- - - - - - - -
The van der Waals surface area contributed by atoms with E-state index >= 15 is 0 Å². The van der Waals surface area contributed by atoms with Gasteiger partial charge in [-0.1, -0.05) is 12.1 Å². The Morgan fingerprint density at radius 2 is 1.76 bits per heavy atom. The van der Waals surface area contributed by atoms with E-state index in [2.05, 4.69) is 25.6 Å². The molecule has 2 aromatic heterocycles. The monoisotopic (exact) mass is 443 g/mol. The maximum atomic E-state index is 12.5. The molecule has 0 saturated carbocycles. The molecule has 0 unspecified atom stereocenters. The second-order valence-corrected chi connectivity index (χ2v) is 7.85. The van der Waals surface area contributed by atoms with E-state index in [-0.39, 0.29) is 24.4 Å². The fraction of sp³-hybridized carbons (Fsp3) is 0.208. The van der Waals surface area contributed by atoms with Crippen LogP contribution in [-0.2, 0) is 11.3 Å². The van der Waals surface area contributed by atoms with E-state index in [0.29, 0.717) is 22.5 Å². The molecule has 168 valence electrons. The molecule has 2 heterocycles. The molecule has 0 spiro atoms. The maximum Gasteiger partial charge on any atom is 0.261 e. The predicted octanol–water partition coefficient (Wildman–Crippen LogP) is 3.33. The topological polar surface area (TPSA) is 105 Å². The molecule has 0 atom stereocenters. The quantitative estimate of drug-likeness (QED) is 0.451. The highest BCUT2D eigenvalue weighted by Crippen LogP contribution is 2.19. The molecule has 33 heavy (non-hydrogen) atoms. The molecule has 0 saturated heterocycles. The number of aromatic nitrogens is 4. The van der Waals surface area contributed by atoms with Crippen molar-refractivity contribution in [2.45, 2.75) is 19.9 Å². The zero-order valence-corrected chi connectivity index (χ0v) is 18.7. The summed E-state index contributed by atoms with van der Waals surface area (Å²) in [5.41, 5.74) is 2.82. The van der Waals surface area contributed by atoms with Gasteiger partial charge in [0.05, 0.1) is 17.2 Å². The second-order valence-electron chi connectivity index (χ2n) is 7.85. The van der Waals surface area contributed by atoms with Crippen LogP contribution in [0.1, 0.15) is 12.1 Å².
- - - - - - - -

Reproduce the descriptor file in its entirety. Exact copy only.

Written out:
The van der Waals surface area contributed by atoms with E-state index >= 15 is 0 Å². The van der Waals surface area contributed by atoms with Gasteiger partial charge in [-0.1, -0.05) is 12.1 Å². The Morgan fingerprint density at radius 2 is 1.76 bits per heavy atom. The van der Waals surface area contributed by atoms with E-state index in [2.05, 4.69) is 25.6 Å². The molecule has 2 aromatic heterocycles. The monoisotopic (exact) mass is 443 g/mol. The maximum atomic E-state index is 12.5. The molecule has 0 saturated carbocycles. The molecule has 0 unspecified atom stereocenters. The second-order valence-corrected chi connectivity index (χ2v) is 7.85. The van der Waals surface area contributed by atoms with E-state index in [-0.39, 0.29) is 24.4 Å². The fraction of sp³-hybridized carbons (Fsp3) is 0.208. The van der Waals surface area contributed by atoms with Crippen LogP contribution in [-0.2, 0) is 11.3 Å². The van der Waals surface area contributed by atoms with E-state index in [0.29, 0.717) is 22.5 Å². The molecule has 168 valence electrons. The molecule has 2 heterocycles. The molecule has 0 spiro atoms. The maximum Gasteiger partial charge on any atom is 0.261 e. The predicted octanol–water partition coefficient (Wildman–Crippen LogP) is 3.33. The topological polar surface area (TPSA) is 105 Å². The molecule has 0 atom stereocenters. The quantitative estimate of drug-likeness (QED) is 0.451. The highest BCUT2D eigenvalue weighted by Crippen LogP contribution is 2.19. The molecule has 33 heavy (non-hydrogen) atoms. The molecule has 0 saturated heterocycles. The number of aromatic nitrogens is 4. The van der Waals surface area contributed by atoms with Crippen molar-refractivity contribution in [2.45, 2.75) is 19.9 Å². The zero-order valence-corrected chi connectivity index (χ0v) is 18.7. The summed E-state index contributed by atoms with van der Waals surface area (Å²) in [5.41, 5.74) is 2.82. The van der Waals surface area contributed by atoms with Gasteiger partial charge in [0.05, 0.1) is 17.2 Å². The second-order valence-electron chi connectivity index (χ2n) is 7.85. The van der Waals surface area contributed by atoms with Crippen LogP contribution in [0.1, 0.15) is 12.1 Å².